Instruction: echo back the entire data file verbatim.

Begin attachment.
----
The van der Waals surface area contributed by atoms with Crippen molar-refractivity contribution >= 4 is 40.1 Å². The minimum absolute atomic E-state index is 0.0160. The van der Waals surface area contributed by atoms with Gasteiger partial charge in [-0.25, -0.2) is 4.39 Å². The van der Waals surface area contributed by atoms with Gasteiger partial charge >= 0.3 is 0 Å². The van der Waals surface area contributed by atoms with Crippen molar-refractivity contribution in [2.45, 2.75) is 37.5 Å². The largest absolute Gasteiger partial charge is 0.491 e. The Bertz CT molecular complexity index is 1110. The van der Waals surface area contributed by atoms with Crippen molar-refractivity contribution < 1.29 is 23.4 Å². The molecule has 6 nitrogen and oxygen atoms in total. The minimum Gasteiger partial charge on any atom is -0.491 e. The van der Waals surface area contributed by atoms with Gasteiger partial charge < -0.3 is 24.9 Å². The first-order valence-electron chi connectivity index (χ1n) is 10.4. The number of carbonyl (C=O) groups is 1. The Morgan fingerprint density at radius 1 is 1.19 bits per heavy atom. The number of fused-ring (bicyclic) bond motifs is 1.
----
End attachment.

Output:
The van der Waals surface area contributed by atoms with Crippen molar-refractivity contribution >= 4 is 40.1 Å². The minimum absolute atomic E-state index is 0.0160. The van der Waals surface area contributed by atoms with Gasteiger partial charge in [-0.25, -0.2) is 4.39 Å². The van der Waals surface area contributed by atoms with Gasteiger partial charge >= 0.3 is 0 Å². The van der Waals surface area contributed by atoms with Crippen molar-refractivity contribution in [2.45, 2.75) is 37.5 Å². The largest absolute Gasteiger partial charge is 0.491 e. The Bertz CT molecular complexity index is 1110. The van der Waals surface area contributed by atoms with Crippen molar-refractivity contribution < 1.29 is 23.4 Å². The molecule has 6 nitrogen and oxygen atoms in total. The minimum Gasteiger partial charge on any atom is -0.491 e. The van der Waals surface area contributed by atoms with Gasteiger partial charge < -0.3 is 24.9 Å². The first-order valence-electron chi connectivity index (χ1n) is 10.4. The number of carbonyl (C=O) groups is 1. The Morgan fingerprint density at radius 1 is 1.19 bits per heavy atom. The number of fused-ring (bicyclic) bond motifs is 1.